Today I started out by spending well over 30 minutes pulling the peel ply and cleaning up the layup on the RAM air scoop aft structure.
I then razor knifed the seam between the center segment of the RAM air scoop aft structure, what I’m calling the “firewall bridge” and the front edge of the bottom cowling. The cut wasn’t perfect and I’ll have to clean it up a tad during the finishing stage.
I then removed all the CAMLOCs from the bottom cowling and separated it from the fuselage/RAM air scoop aft structure.
And voila! Section #1 separated.
I then did the same thing at the forward side of the RAM air scoop aft structure firewall bridge by razor cutting the seam.
I then unscrewed and removed the RAM air scoop/hell hole hatch cover from the fuselage. As you can see I was left with just the permanently attached RAM air scoop aft structure firewall bridge.
A shot of the firewall bridge from the front looking aft.
I then started cleaning out all the cured pour foam from inside the firewall bridge.
I didn’t use any micro on the foam around the firewall bridge, but did lay in some peel ply, which I pulled to have a nice clean surface for glassing.
I cut and prepregged 2 plies of BID and laid it up on the inside of the RAM air scoop aft structure firewall bridge, for a total of 4 plies of BID. Before laying up the glass I created flox fillets in the corners to ensure as much strength and rigidity as possible in the firewall bridge structure. I then peel plied the layup.
After removing the first 2″ of foam from the aft side of the RAM air scoop/hell hole hatch cover portion of the RAM air scoop aft structure, I then took it outside and cleaned up the glass with a Dremel tool sanding drum and some sandpaper.
I then laid up 2 plies of BID inside of that aft area. Since a screw will secure this portion of the RAM air scoop/hell hole hatch cover at bottom center to an upcoming flange on the forward side of the firewall bridge, I added a small 2″-wide ply of BID in the center of the layup (for 5 plies of BID total on the bottom center).
I then peel plied the layup.
I then got to work doing pretty much the same thing on the very aft side of the RAM air scoop aft structure: the bottom cowling. I cleaned out the foam and sanded/prepped the cured glass for fresh glass.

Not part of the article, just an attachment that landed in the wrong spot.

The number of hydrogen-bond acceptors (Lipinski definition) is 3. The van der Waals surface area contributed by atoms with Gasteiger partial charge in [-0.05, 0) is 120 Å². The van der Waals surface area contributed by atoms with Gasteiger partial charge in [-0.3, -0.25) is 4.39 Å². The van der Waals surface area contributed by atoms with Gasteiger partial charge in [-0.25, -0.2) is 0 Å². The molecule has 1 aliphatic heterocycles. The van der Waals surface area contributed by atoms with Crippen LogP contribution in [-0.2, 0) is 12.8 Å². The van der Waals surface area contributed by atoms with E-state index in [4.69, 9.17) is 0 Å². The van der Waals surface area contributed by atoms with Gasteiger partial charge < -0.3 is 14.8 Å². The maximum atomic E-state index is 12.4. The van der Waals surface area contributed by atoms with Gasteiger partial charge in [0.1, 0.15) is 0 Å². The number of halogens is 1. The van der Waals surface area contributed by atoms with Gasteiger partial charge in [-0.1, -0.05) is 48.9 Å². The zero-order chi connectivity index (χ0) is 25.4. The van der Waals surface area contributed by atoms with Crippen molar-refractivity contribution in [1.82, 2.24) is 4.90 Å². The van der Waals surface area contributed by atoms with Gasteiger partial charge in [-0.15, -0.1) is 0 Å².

Since nothing else will be glassed or embedded here, I went ahead and glassed the aft foam wall to create a pocket with the bottom (curved) side with 2 plies of BID (added here, so 4 plies total). I then peel plied the layup.
I’ll note on the 2 pics above that from the camera angle you can see a sliver of the RAM air can notch I made in the bottom cowling. Just for FYI, here’s the glassed, then foamed, RAM air can notch in the bottom cowling.
I then got to work on the last set of CAMLOCs that I’ll use to secure the RAM air scoop/hell hole hatch cover to the belly of the plane. These are the 1/4-phenolic block-mounted threaded Skybolt CAMLOC receptacles that have proven phenomenal on this build.
I had previously drilled 0.150″ diameter holes (one each side) through the RAM air scoop mounting flange into the bottom fuselage skin (just enough to penetrate the skin) to mark the positions of the CAMLOCs on both the flange and the aircraft belly.
I now centered the phenolic CAMLOC blocks on these holes and marked the perimeter of the respective blocks.
I then used the Fein saw to cut the outer skin, cleaned and vacuumed out the foam and debris, and then test fitted the phenolic CAMLOC blocks . . .
At which point I realized I had a big issue to contend with . . . you see, the bottom of these holes weren’t deep enough for the CAMLOCs to compress as they should in securing the RAM air scoop flange.
In fact, the CAMLOC in the left foreground of the pic below is a -2 stud, the shortest available and it is still too long, sitting too high to work.
Clearly I needed to ponder my predicament and make both a decision and plan for a way forward. I decided to sleep on it and work the problem tomorrow.
I moved on to my last task of the evening. Laying up a 3 ply flange on the forward side, and attached to, the internal surface of the firewall bridge. I taped up the inside of the aft edge of the RAM air scoop (all the previous layups were cured, BTW) as a mold release before laying up the 3-ply flange inside the firewall bridge, overlapping into/onto the forward RAM air scoop structure.
Moreover, to add more material to secure a K1000-3 nutplate, I added a 2″ wide 2-ply pad of BID to the bottom center (remember, inverted here, so top in this pic) of the layup. I then peel plied the layup and let it cure.
Tomorrow I’ll continue to work the interfaces of the RAM air scoop aft structure and getting those darn CAMLOC blocks installed.